The New York City Regional has a very special place in our hearts. It’s our hometown tournament, and it’s where all our friends are. There’s nothing better than having 3 days of robot action with the friends we’ve made throughout the years. From the years at the Javits Center to the current location at the Armory Track, the NYC Regional has always brought forth fun times, amazing robots, and an opportunity to mingle with international teams.
Phew, that was quite the weekend up at Rockland Community College in Suffern. The G-House Pirates took part in the Hudson Valley Regional for the 2nd time, and like last season, it was tons of fun. We got to catch up with old friends, make new ones, and somehow manage to squeeze in time for a robotics competition.
Day 1 at a regional event is usually unbag/inspection/panic/practice day. Lately, the team has been pretty good about passing inspection quickly, which then means that we can hit up the practice fields early and often. For example, in the 2018 season, we went from unbag to inspected in about 45 minutes, a new team record!
Driving through NYC traffic up through New Jersey, we arrived at Rockland Community College to compete in the Hudson Valley Regional.
We’re all packed and ready to head out to the 2019 Hudson Valley Regional in Suffern, NY! This will be the second time we’ve been up there, and we’re looking forward to some good times, catching up with friends old and new, and some awesome Deep Space robot action!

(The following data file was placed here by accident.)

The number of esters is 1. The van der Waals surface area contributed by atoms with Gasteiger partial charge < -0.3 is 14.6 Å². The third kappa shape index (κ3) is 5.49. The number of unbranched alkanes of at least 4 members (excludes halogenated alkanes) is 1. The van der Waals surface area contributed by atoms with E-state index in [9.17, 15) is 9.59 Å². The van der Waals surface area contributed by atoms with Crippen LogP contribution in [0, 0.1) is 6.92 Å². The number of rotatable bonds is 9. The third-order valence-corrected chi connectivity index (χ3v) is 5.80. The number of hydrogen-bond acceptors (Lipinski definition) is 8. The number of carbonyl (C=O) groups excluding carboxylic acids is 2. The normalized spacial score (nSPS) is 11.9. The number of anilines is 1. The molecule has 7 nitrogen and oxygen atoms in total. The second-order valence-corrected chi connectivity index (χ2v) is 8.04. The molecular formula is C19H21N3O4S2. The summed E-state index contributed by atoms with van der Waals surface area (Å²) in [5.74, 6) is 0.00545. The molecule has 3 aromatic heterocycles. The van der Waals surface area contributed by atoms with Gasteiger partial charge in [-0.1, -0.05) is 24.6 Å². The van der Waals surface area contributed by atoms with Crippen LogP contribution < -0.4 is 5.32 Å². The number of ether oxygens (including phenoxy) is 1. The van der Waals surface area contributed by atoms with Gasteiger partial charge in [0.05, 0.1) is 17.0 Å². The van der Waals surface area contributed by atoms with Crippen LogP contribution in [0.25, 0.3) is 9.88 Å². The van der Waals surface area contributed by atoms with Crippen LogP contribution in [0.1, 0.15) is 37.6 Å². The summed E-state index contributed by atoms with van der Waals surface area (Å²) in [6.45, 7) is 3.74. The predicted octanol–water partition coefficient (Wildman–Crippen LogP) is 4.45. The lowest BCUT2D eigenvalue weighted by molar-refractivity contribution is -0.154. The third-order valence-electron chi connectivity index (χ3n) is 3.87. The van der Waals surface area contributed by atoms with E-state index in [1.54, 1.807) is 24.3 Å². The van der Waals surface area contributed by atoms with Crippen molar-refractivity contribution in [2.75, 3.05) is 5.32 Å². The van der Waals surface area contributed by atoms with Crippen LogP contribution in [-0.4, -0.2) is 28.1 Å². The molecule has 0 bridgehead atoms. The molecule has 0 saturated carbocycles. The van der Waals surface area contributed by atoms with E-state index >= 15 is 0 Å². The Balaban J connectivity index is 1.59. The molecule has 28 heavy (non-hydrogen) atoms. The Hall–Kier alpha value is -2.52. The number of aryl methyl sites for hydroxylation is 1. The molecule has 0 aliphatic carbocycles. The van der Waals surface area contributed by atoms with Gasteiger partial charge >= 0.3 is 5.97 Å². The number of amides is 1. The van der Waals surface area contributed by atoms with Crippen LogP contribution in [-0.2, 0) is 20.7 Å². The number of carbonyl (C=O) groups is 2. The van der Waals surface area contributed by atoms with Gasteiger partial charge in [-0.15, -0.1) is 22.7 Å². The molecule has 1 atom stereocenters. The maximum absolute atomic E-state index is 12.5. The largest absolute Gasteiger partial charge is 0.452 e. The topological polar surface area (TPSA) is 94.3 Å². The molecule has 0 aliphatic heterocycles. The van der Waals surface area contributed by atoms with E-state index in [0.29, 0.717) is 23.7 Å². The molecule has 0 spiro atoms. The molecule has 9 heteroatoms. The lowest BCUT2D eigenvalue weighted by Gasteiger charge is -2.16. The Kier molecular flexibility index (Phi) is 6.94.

With competition quickly approaching, we had to get up to speed with our driving skills. One of the reasons we decided on building a practice robot this year was to enable the team’s drivers to get additional practice between events (since we can’t touch the competition bot between events).
This past weekend, the team was honored to be invited to exhibit at the Men of Color Lunch and Learn organized by cs4all at the Tata Innovation Center at Cornell Tech. We were part of an exhibition showcasing the potential uses of CS education in K-12 education (but who are we kidding, we were there to drive robots around). This was an important event for us too, as getting more teachers into teaching STEM topics and CS would bode well for getting more students into robotics and other STEM careers.
We’ve had our elevator connected to the chassis for a couple of days now, but it wasn’t fully rigged up, so we weren’t able to test it properly. Today though, we finally (partially) rigged it, and for giggles, we even slapped on an actual motor to drive it!
We’re still chugging away at getting the prototype climber built. Initial testing showed promise, but the geometry needs to be tweaked a little. The elevator and intake team has also finished mounting the elevator on our test chassis and will be installing the intake in the coming days. Once that’s done and tested, we’re going to prep material for manufacture. This year, we’re going to be a little more organized and prepare a “cut-list” of pieces so that multiple people can work on fabrication.